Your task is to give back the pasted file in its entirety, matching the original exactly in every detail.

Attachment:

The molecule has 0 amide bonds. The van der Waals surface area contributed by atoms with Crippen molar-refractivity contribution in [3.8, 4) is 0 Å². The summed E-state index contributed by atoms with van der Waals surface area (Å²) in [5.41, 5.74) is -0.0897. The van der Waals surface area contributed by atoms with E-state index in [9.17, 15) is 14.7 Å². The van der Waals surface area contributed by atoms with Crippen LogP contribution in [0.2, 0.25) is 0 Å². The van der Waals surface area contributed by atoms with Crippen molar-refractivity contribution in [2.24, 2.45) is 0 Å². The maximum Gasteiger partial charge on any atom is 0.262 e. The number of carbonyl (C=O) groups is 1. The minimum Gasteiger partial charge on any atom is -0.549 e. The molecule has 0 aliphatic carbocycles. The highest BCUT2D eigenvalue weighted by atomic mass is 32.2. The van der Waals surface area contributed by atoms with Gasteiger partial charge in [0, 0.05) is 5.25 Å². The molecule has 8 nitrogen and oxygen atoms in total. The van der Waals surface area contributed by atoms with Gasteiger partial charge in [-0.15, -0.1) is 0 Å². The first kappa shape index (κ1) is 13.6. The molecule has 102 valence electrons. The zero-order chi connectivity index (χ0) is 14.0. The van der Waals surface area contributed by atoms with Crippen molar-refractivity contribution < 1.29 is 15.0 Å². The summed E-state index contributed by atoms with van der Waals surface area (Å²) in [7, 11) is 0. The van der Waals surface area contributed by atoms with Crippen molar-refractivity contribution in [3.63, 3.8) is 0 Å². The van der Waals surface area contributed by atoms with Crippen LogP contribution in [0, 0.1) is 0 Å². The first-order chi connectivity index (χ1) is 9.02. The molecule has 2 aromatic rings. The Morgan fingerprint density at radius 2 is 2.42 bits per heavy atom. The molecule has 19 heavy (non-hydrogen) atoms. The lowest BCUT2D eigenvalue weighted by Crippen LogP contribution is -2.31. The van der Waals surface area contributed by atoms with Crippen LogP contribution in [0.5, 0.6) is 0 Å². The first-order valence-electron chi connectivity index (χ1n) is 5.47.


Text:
The molecule has 0 amide bonds. The van der Waals surface area contributed by atoms with Crippen molar-refractivity contribution in [3.8, 4) is 0 Å². The summed E-state index contributed by atoms with van der Waals surface area (Å²) in [5.41, 5.74) is -0.0897. The van der Waals surface area contributed by atoms with E-state index in [9.17, 15) is 14.7 Å². The van der Waals surface area contributed by atoms with Crippen LogP contribution in [0.2, 0.25) is 0 Å². The van der Waals surface area contributed by atoms with Crippen molar-refractivity contribution in [2.24, 2.45) is 0 Å². The maximum Gasteiger partial charge on any atom is 0.262 e. The number of carbonyl (C=O) groups is 1. The minimum Gasteiger partial charge on any atom is -0.549 e. The molecule has 0 aliphatic carbocycles. The highest BCUT2D eigenvalue weighted by atomic mass is 32.2. The van der Waals surface area contributed by atoms with Gasteiger partial charge in [0, 0.05) is 5.25 Å². The molecule has 8 nitrogen and oxygen atoms in total. The van der Waals surface area contributed by atoms with Gasteiger partial charge in [-0.15, -0.1) is 0 Å². The first kappa shape index (κ1) is 13.6. The molecule has 102 valence electrons. The zero-order chi connectivity index (χ0) is 14.0. The van der Waals surface area contributed by atoms with Crippen molar-refractivity contribution < 1.29 is 15.0 Å². The summed E-state index contributed by atoms with van der Waals surface area (Å²) in [7, 11) is 0. The van der Waals surface area contributed by atoms with Crippen molar-refractivity contribution in [3.63, 3.8) is 0 Å². The van der Waals surface area contributed by atoms with Crippen LogP contribution in [0, 0.1) is 0 Å². The first-order chi connectivity index (χ1) is 9.02. The molecule has 2 aromatic rings. The Morgan fingerprint density at radius 2 is 2.42 bits per heavy atom. The molecule has 19 heavy (non-hydrogen) atoms. The lowest BCUT2D eigenvalue weighted by Crippen LogP contribution is -2.31. The van der Waals surface area contributed by atoms with Crippen LogP contribution in [0.5, 0.6) is 0 Å². The first-order valence-electron chi connectivity index (χ1n) is 5.47.